Poisonous apples may be the stuff of fairy tales, but in real life, eating an apple from the grocery store is not entirely without risk. Even after washing, apples retain enough pesticide residues to consistently earn a spot on the “Dirty Dozen” list of the most pesticide-ridden fruits and vegetables.
You can’t see or taste the pesticides lingering on those crispy apples or sweet strawberries, so it’s hard to believe that the chemicals are not only present, but also finding their way into our bodies. When the CDC tested 5,000 Americans for their “body burden” of foreign chemicals, 96% of people over the age of 6 tested positive for pesticides in their blood or urine. More than half of those people harbored upwards of seven different pesticides.
No one knows at exactly what levels pesticides begin to harm the human body. But one thing is certain: pesticides are designed to kill living organisms, and they do so by interfering with hormones and damaging the nervous system. It’s little surprise, then, that pesticide exposure has been linked in humans to cancer, miscarriage, infertility, birth defects, ADHD, and neural toxicity.
Babies and children are at particular risk, partly because their low body weight makes the effects of pesticides more pronounced, but also because they’re more sensitive to chemicals and less able to detoxify them. The American Academy of Pediatrics has issued warnings about the danger of pesticides, citing research linking early-life exposure to pediatric cancer, behavioral problems, decreased brain development, and lower IQ. Even babies in utero are at risk; a 2012 study found decreased birth weight and shorter pregnancies in women exposed to certain pesticides during pregnancy.
3. Kale, collard,
and mustard greens
10. Bell and hot peppers
2. Sweet corn
6. Sweet peas (frozen)
14. Honeydew Melon
* EWG notes a small amount of sweet corn, papaya and summer squash sold in the United States is produced from genetically modified seeds. Buy organic varieties of these crops if you want to avoid genetically modified produce.
Though the USDA and FDA routinely test crops for pesticide residues, it’s the Environmental Protection Agency (EPA) that approves pesticides and decides what levels are acceptable on food. Unfortunately, they’ve failed to adequately protect Americans from these harmful chemicals. A prime example is glyphosate, or Roundup. Despite being the most widely used pesticide in our country, glyphosate is not tested, even though studies show that exposure is linked with a marked increase in non-Hodgkin’s lymphoma. Another example of the agency’s failure occurred in 2017 when the Trump administration’s EPA rejected a proposal to ban chlorpyrifos, a controversial pesticide that is completely banned in the EU and is harmful to children’s brain development.
To keep the public informed about the levels of pesticides in our food supply, the nonprofit Environmental Working Group (EWG) annually ranks 46 of the most commonly eaten fruits and vegetables according to their overall pesticide contamination. Before testing, all produce is washed and, if applicable, peeled, to replicate how the food is eaten at home. The 12 worst pesticide offenders are relegated to the Dirty Dozen, and the least contaminated are awarded the Clean Fifteen.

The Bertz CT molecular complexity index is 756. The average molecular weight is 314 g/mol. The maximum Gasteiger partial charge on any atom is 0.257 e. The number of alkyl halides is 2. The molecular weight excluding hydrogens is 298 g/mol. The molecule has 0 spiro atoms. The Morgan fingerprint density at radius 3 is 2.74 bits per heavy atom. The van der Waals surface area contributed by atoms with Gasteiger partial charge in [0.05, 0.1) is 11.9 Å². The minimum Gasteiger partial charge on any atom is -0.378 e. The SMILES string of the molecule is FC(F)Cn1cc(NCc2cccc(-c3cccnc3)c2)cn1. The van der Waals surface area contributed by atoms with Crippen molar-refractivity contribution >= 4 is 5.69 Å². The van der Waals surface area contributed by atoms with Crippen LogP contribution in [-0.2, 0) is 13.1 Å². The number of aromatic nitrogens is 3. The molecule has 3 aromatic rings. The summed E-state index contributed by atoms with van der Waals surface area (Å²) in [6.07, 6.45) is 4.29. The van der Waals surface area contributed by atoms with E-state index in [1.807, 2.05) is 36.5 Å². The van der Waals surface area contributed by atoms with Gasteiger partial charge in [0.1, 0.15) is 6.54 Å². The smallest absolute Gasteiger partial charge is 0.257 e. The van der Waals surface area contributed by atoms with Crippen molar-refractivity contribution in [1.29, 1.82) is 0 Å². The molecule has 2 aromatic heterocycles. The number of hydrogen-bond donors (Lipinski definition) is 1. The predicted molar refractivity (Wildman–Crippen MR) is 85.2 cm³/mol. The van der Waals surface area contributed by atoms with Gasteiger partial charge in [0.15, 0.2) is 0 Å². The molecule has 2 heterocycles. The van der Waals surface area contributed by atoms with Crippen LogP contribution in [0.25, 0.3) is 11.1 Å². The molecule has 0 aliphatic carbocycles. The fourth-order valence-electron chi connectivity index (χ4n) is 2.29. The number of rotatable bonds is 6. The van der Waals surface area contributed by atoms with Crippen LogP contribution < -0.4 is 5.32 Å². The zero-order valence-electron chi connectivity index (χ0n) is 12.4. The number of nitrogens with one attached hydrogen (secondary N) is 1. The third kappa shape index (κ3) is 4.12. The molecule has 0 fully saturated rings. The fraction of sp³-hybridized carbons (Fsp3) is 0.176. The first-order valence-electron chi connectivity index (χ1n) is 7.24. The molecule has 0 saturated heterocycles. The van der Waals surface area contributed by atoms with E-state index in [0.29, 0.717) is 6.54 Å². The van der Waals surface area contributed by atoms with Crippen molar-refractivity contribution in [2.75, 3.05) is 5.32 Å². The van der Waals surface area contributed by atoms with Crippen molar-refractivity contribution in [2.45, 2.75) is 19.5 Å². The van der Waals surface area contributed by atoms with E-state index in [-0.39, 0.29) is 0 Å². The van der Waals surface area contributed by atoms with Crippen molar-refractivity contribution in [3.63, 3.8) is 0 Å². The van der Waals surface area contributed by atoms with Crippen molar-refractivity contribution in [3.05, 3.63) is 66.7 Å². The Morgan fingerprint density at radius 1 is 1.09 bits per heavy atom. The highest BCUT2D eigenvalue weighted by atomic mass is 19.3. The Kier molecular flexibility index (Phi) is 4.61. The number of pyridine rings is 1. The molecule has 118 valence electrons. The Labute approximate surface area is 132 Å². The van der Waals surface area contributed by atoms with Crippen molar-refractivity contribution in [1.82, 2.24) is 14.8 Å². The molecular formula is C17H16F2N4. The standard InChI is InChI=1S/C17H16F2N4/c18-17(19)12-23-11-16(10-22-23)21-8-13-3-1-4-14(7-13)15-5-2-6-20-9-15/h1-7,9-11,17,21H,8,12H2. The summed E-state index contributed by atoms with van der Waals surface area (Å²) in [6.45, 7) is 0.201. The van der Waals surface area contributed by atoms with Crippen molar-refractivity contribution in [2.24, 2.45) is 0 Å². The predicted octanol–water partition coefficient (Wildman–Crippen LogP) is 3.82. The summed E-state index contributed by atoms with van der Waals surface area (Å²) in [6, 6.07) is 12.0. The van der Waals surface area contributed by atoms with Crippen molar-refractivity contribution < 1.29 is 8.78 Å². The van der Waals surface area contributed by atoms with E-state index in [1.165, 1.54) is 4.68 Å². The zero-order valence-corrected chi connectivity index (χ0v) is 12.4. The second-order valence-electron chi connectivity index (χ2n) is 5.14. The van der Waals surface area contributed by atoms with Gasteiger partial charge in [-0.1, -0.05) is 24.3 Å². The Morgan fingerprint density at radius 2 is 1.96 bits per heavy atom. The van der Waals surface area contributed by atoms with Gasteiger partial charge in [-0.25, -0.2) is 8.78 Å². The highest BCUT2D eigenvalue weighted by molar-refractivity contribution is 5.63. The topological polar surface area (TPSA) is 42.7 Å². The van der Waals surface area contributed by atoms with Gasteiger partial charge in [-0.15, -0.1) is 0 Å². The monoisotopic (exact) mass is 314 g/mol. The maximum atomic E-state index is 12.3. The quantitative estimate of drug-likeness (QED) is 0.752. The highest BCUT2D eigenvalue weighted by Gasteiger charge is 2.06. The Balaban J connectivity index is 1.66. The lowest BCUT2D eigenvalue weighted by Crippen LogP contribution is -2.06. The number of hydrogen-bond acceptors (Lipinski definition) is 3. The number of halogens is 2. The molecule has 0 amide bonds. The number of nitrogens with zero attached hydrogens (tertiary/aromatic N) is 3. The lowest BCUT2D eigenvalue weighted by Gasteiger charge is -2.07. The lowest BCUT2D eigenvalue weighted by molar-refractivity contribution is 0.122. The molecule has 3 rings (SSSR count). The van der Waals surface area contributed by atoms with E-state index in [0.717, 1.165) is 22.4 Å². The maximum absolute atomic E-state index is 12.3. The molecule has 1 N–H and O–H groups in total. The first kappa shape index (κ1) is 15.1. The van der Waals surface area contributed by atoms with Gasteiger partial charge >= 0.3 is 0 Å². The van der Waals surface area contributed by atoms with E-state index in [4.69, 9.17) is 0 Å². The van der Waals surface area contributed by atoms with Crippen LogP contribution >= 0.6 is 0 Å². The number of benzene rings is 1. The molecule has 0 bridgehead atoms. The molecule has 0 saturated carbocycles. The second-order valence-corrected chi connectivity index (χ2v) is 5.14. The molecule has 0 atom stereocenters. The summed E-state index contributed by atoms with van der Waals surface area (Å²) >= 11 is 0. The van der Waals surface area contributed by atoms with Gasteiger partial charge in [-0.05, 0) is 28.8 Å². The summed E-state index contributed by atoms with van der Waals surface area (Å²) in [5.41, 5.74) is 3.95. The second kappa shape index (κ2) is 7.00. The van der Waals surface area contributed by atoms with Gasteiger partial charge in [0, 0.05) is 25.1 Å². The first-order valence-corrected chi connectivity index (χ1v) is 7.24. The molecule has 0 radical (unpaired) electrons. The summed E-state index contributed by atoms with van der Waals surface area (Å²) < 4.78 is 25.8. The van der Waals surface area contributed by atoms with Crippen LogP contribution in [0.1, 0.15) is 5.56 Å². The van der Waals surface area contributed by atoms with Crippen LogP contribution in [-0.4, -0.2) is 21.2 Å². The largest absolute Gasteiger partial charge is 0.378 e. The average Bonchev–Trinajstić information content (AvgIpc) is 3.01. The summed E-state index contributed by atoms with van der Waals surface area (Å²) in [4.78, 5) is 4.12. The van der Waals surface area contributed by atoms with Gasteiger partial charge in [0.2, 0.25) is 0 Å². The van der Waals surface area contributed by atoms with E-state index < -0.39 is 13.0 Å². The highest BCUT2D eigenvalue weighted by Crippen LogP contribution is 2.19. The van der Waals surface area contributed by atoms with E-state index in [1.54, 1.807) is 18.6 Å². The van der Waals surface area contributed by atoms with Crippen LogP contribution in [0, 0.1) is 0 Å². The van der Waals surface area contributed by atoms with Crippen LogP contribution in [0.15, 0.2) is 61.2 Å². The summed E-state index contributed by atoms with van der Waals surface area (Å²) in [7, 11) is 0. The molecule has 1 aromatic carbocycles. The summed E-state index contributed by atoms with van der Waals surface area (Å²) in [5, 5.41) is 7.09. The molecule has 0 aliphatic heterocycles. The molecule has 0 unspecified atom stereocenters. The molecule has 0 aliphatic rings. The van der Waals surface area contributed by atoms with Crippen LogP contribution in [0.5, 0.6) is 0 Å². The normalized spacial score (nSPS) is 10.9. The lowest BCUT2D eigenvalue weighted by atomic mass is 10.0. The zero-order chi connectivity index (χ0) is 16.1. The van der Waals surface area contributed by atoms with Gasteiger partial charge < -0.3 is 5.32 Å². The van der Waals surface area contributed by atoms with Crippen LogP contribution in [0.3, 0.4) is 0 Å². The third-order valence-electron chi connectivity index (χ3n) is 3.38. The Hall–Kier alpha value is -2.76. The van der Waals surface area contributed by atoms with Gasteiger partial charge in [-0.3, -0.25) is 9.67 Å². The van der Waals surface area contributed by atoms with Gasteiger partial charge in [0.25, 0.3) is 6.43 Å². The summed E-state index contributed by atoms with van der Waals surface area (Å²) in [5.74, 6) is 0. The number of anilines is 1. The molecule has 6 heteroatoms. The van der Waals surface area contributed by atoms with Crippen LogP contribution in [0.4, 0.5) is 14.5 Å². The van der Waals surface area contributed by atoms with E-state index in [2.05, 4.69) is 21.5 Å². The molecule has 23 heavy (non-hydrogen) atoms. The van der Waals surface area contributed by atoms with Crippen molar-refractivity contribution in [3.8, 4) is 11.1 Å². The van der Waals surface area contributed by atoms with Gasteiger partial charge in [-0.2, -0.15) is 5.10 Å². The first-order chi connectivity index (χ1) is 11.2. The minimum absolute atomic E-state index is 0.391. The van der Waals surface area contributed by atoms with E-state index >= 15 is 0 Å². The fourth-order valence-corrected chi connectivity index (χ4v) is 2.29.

Some of EWG’s takeaways from their 2021 analysis:
• Ninety percent of strawberries, spinach, leafy greens, apples, and nectarines tested positive for two or more pesticides.
• Nearly 60% of kale samples were contaminated with the pesticide Dacthal, which the EPA considers a possible human carcinogen. A single sample of kale had up to 20 different pesticides.
• Bell and hot peppers took the prize for the most pesticides detected: 115 in total on these crops.
This year, EWG is also calling attention to the fungicide Imazalil, a hormone disruptor classified as a likely human carcinogen. EWG sampling in 2020 found it present in 90% of citrus samples.
If you have a limited budget for organic food, spend it where it matters most — on the Dirty Dozen. Doing so will significantly reduce your toxic load of harmful chemicals. But it’s a great idea to buy organic versions of any food, whenever you can. You’ll be supporting organic farming and sending a message to Big Ag that you don’t want pesticides entering our food supply and our bodies, harming farm workers and wildlife, or contaminating our soil, air, and waterways.
To lower your toxic load of harmful pesticides:
1. Buy only organic versions of foods on the Dirty Dozen list, plus organic versions of any food that that you or your kids eat frequently.
2. Always wash fruits and vegetables. Discard outer leaves on lettuce, and peel produce (if applicable), especially if it’s nonorganic or has a waxy coating, such as cucumbers.
3. Many GMO crops have been bred to withstand extremely high applications of pesticides. Buying organic ensures that the food has not been genetically modified or treated with any pesticides.
4. Feed infants organic foods to the extent possible. Studies show that when kids switch to an organic diet, their bodies were free of pesticides in just five days.
5. For your own list of the Dirty Dozen, Clean Fifteen, and the ranking of all 46 fruits and vegetables tested, download your own Shopper’s Guide at ewg.org.